Pentagon Points the Finger at China’s Government Over Cyber Attacks

Mike O'Brien

The Pentagon for the first time has publicly accused the Chinese government and military of launching cyber attacks against U.S. companies and federal agencies.

The Department of Defense has previously indicated that attacks may have originated in China and may be linked to civilian experts.

But in a new report on the Chinese military that was released today, the DoD states: "In 2012, numerous computer systems around the world, including those owned by the U.S. government, continued to be targeted for intrusions, some of which appear to be attributable directly to the Chinese government and military."

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The statement echoes accusations made in February by U.S.-based cyber-security firm Mandiant that identified a secret Chinese military unit in Shanghai as the people behind attacks on more than 140 companies.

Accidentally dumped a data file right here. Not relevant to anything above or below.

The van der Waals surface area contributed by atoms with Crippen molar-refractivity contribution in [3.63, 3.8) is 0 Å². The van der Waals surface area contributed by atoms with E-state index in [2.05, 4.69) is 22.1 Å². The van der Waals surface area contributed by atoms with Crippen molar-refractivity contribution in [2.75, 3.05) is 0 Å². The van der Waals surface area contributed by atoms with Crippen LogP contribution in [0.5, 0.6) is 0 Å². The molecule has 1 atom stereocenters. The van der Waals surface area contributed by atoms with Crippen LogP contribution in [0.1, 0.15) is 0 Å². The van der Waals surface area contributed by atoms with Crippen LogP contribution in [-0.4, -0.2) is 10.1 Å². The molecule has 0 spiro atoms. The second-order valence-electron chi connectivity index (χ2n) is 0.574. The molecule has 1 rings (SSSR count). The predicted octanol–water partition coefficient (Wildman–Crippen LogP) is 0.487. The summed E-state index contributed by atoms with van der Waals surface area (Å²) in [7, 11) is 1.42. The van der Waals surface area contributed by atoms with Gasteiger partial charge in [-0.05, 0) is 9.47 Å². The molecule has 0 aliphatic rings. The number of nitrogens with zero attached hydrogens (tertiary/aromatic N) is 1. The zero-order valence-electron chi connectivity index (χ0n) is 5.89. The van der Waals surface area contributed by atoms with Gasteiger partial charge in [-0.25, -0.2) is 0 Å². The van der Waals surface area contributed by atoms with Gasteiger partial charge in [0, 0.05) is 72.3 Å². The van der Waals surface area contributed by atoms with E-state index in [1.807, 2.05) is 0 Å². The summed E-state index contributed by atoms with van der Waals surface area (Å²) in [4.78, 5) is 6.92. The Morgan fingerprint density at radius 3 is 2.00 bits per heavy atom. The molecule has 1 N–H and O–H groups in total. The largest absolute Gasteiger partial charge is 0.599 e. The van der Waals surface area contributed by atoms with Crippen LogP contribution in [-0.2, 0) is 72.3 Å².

The new, annual report warns that the computer skills needed for espionage is similar to those required to conduct cyber-warfare, the Washington Post reports.

It said China is using its high-tech capabilities to gather intelligence on American diplomatic, economic and defense programs. It also calls for a more open dialogue with Beijing on the attacks.

The report highlights how the Beijing regime is increasingly looking to the People’s Liberation Army to carry out missions far from China. For examples it cited China’s evacuation operations in Libya and the sending of a hospital ship to Latin America.

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"To advance its broader strategic objectives and self-proclaimed ‘core interests,’ China is pursuing a robust and systematic military modernization program," the report said.

Some of the issues raised in this article will be discussed at IDGA's Cyber Security and Network Defense summit later this month. For full details, go to